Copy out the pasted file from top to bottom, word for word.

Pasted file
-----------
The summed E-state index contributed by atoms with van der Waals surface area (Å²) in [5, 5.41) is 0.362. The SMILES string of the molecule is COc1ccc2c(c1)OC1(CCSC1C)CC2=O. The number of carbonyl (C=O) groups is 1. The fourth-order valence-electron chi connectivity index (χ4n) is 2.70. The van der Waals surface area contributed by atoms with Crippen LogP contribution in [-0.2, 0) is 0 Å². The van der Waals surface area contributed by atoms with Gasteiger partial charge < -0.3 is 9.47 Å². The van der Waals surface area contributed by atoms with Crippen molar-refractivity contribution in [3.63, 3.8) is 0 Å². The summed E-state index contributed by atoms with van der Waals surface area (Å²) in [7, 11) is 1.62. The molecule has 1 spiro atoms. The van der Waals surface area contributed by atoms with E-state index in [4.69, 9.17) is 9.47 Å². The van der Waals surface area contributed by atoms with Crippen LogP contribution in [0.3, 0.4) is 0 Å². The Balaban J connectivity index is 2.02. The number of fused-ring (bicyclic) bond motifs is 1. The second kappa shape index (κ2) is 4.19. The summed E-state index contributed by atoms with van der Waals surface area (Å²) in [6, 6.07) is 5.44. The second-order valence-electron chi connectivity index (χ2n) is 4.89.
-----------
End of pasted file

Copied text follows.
The summed E-state index contributed by atoms with van der Waals surface area (Å²) in [5, 5.41) is 0.362. The SMILES string of the molecule is COc1ccc2c(c1)OC1(CCSC1C)CC2=O. The number of carbonyl (C=O) groups is 1. The fourth-order valence-electron chi connectivity index (χ4n) is 2.70. The van der Waals surface area contributed by atoms with Crippen LogP contribution in [-0.2, 0) is 0 Å². The van der Waals surface area contributed by atoms with Gasteiger partial charge < -0.3 is 9.47 Å². The van der Waals surface area contributed by atoms with Crippen molar-refractivity contribution in [3.63, 3.8) is 0 Å². The summed E-state index contributed by atoms with van der Waals surface area (Å²) in [7, 11) is 1.62. The molecule has 1 spiro atoms. The van der Waals surface area contributed by atoms with E-state index in [4.69, 9.17) is 9.47 Å². The van der Waals surface area contributed by atoms with Crippen LogP contribution in [0.3, 0.4) is 0 Å². The Balaban J connectivity index is 2.02. The number of fused-ring (bicyclic) bond motifs is 1. The second kappa shape index (κ2) is 4.19. The summed E-state index contributed by atoms with van der Waals surface area (Å²) in [6, 6.07) is 5.44. The second-order valence-electron chi connectivity index (χ2n) is 4.89.